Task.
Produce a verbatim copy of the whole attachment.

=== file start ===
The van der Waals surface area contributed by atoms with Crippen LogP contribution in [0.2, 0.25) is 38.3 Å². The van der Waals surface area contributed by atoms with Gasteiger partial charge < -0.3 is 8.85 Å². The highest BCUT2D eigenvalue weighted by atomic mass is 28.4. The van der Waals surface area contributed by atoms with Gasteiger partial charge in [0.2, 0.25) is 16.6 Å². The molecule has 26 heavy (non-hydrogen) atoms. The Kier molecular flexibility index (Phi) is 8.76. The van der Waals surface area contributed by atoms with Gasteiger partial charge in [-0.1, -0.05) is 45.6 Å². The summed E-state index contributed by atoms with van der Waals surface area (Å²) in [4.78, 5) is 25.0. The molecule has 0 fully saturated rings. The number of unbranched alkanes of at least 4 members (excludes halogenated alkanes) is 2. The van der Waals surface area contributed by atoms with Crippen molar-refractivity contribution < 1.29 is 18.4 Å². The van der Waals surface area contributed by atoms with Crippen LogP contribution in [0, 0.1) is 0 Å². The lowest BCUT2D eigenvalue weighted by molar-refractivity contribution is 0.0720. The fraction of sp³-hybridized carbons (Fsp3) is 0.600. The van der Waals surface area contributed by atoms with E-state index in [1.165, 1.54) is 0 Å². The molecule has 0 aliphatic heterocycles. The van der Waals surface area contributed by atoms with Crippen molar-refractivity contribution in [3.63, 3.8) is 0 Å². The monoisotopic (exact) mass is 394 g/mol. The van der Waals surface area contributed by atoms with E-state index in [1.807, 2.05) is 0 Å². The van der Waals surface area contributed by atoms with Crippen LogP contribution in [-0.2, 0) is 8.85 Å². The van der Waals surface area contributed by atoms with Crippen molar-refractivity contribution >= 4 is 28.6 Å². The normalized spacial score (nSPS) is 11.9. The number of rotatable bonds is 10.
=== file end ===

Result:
The van der Waals surface area contributed by atoms with Crippen LogP contribution in [0.2, 0.25) is 38.3 Å². The van der Waals surface area contributed by atoms with Gasteiger partial charge < -0.3 is 8.85 Å². The highest BCUT2D eigenvalue weighted by atomic mass is 28.4. The van der Waals surface area contributed by atoms with Gasteiger partial charge in [0.2, 0.25) is 16.6 Å². The molecule has 26 heavy (non-hydrogen) atoms. The Kier molecular flexibility index (Phi) is 8.76. The van der Waals surface area contributed by atoms with Gasteiger partial charge in [-0.1, -0.05) is 45.6 Å². The summed E-state index contributed by atoms with van der Waals surface area (Å²) in [4.78, 5) is 25.0. The molecule has 0 fully saturated rings. The number of unbranched alkanes of at least 4 members (excludes halogenated alkanes) is 2. The van der Waals surface area contributed by atoms with Crippen molar-refractivity contribution < 1.29 is 18.4 Å². The van der Waals surface area contributed by atoms with Crippen LogP contribution in [0, 0.1) is 0 Å². The lowest BCUT2D eigenvalue weighted by molar-refractivity contribution is 0.0720. The fraction of sp³-hybridized carbons (Fsp3) is 0.600. The van der Waals surface area contributed by atoms with E-state index in [1.165, 1.54) is 0 Å². The molecule has 0 aliphatic heterocycles. The van der Waals surface area contributed by atoms with Crippen molar-refractivity contribution in [3.63, 3.8) is 0 Å². The monoisotopic (exact) mass is 394 g/mol. The van der Waals surface area contributed by atoms with E-state index in [1.807, 2.05) is 0 Å². The van der Waals surface area contributed by atoms with Crippen LogP contribution in [-0.2, 0) is 8.85 Å². The van der Waals surface area contributed by atoms with Crippen molar-refractivity contribution >= 4 is 28.6 Å². The normalized spacial score (nSPS) is 11.9. The number of rotatable bonds is 10.